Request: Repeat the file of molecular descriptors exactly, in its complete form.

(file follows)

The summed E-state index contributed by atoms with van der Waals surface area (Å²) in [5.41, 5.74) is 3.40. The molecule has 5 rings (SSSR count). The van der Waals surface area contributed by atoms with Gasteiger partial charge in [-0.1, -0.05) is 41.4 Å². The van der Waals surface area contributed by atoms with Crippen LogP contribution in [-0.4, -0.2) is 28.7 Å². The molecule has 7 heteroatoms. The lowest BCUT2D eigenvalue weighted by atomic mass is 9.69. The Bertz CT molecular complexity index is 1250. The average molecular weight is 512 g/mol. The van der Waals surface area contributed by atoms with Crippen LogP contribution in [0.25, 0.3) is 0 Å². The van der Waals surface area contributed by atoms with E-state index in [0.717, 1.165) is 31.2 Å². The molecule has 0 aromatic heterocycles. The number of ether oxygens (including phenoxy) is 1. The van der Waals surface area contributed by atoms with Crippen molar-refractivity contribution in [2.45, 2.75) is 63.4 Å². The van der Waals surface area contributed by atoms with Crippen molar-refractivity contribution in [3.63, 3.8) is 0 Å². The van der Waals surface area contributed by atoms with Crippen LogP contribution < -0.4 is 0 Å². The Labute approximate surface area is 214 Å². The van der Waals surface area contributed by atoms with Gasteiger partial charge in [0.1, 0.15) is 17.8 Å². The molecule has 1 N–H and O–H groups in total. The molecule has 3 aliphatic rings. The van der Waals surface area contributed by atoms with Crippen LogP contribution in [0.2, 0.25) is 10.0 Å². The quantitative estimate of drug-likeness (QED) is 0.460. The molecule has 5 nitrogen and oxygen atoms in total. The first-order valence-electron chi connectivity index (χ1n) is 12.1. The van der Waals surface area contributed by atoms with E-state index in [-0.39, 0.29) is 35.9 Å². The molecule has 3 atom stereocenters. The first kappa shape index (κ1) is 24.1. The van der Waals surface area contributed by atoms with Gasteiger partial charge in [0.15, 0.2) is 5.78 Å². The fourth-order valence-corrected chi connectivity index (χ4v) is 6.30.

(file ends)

The summed E-state index contributed by atoms with van der Waals surface area (Å²) in [5.41, 5.74) is 3.40. The molecule has 5 rings (SSSR count). The van der Waals surface area contributed by atoms with Gasteiger partial charge in [-0.1, -0.05) is 41.4 Å². The van der Waals surface area contributed by atoms with Crippen LogP contribution in [-0.4, -0.2) is 28.7 Å². The molecule has 7 heteroatoms. The lowest BCUT2D eigenvalue weighted by atomic mass is 9.69. The Bertz CT molecular complexity index is 1250. The average molecular weight is 512 g/mol. The van der Waals surface area contributed by atoms with Crippen LogP contribution in [0.25, 0.3) is 0 Å². The van der Waals surface area contributed by atoms with E-state index in [0.717, 1.165) is 31.2 Å². The molecule has 0 aromatic heterocycles. The number of ether oxygens (including phenoxy) is 1. The van der Waals surface area contributed by atoms with Crippen molar-refractivity contribution in [2.45, 2.75) is 63.4 Å². The van der Waals surface area contributed by atoms with Crippen molar-refractivity contribution in [3.63, 3.8) is 0 Å². The van der Waals surface area contributed by atoms with Crippen LogP contribution < -0.4 is 0 Å². The Labute approximate surface area is 214 Å². The van der Waals surface area contributed by atoms with Gasteiger partial charge in [0.1, 0.15) is 17.8 Å². The molecule has 1 N–H and O–H groups in total. The molecule has 3 aliphatic rings. The van der Waals surface area contributed by atoms with Crippen LogP contribution in [0.2, 0.25) is 10.0 Å². The quantitative estimate of drug-likeness (QED) is 0.460. The molecule has 5 nitrogen and oxygen atoms in total. The first-order valence-electron chi connectivity index (χ1n) is 12.1. The van der Waals surface area contributed by atoms with E-state index in [-0.39, 0.29) is 35.9 Å². The molecule has 3 atom stereocenters. The first kappa shape index (κ1) is 24.1. The van der Waals surface area contributed by atoms with Gasteiger partial charge in [0.15, 0.2) is 5.78 Å². The fourth-order valence-corrected chi connectivity index (χ4v) is 6.30.